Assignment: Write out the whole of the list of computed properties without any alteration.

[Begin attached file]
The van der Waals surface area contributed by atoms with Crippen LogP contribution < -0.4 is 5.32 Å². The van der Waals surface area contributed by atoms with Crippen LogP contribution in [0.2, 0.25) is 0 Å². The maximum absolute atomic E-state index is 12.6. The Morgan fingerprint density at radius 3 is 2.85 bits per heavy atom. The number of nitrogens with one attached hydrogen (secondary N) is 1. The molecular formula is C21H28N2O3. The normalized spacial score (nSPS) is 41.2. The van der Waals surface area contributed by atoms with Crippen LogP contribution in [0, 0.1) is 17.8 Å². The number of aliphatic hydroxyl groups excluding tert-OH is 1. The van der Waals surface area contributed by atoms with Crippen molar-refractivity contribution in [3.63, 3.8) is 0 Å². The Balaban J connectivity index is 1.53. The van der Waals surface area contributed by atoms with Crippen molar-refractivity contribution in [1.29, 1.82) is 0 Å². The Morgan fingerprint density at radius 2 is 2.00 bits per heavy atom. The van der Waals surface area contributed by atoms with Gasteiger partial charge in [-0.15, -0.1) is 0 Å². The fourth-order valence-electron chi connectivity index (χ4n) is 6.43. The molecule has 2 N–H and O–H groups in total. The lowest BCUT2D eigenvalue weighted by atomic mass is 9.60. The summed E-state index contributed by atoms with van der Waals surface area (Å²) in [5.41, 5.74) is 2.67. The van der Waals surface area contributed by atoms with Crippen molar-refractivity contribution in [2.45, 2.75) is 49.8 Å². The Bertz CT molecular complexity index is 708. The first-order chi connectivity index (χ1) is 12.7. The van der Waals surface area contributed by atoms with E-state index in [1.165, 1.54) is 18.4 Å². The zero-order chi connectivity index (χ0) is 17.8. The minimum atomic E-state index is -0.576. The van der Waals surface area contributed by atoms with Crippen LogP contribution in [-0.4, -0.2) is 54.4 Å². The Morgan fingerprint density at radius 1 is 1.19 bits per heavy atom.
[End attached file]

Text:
The van der Waals surface area contributed by atoms with Crippen LogP contribution < -0.4 is 5.32 Å². The van der Waals surface area contributed by atoms with Crippen LogP contribution in [0.2, 0.25) is 0 Å². The maximum absolute atomic E-state index is 12.6. The Morgan fingerprint density at radius 3 is 2.85 bits per heavy atom. The number of nitrogens with one attached hydrogen (secondary N) is 1. The molecular formula is C21H28N2O3. The normalized spacial score (nSPS) is 41.2. The van der Waals surface area contributed by atoms with Crippen LogP contribution in [0, 0.1) is 17.8 Å². The number of aliphatic hydroxyl groups excluding tert-OH is 1. The van der Waals surface area contributed by atoms with Crippen molar-refractivity contribution in [3.63, 3.8) is 0 Å². The Balaban J connectivity index is 1.53. The van der Waals surface area contributed by atoms with Crippen molar-refractivity contribution in [1.29, 1.82) is 0 Å². The Morgan fingerprint density at radius 2 is 2.00 bits per heavy atom. The van der Waals surface area contributed by atoms with Gasteiger partial charge in [-0.15, -0.1) is 0 Å². The fourth-order valence-electron chi connectivity index (χ4n) is 6.43. The molecule has 2 N–H and O–H groups in total. The lowest BCUT2D eigenvalue weighted by atomic mass is 9.60. The summed E-state index contributed by atoms with van der Waals surface area (Å²) in [5.41, 5.74) is 2.67. The van der Waals surface area contributed by atoms with Crippen molar-refractivity contribution in [2.45, 2.75) is 49.8 Å². The Bertz CT molecular complexity index is 708. The first-order chi connectivity index (χ1) is 12.7. The van der Waals surface area contributed by atoms with E-state index in [1.165, 1.54) is 18.4 Å². The zero-order chi connectivity index (χ0) is 17.8. The minimum atomic E-state index is -0.576. The van der Waals surface area contributed by atoms with Crippen LogP contribution in [-0.4, -0.2) is 54.4 Å². The Morgan fingerprint density at radius 1 is 1.19 bits per heavy atom.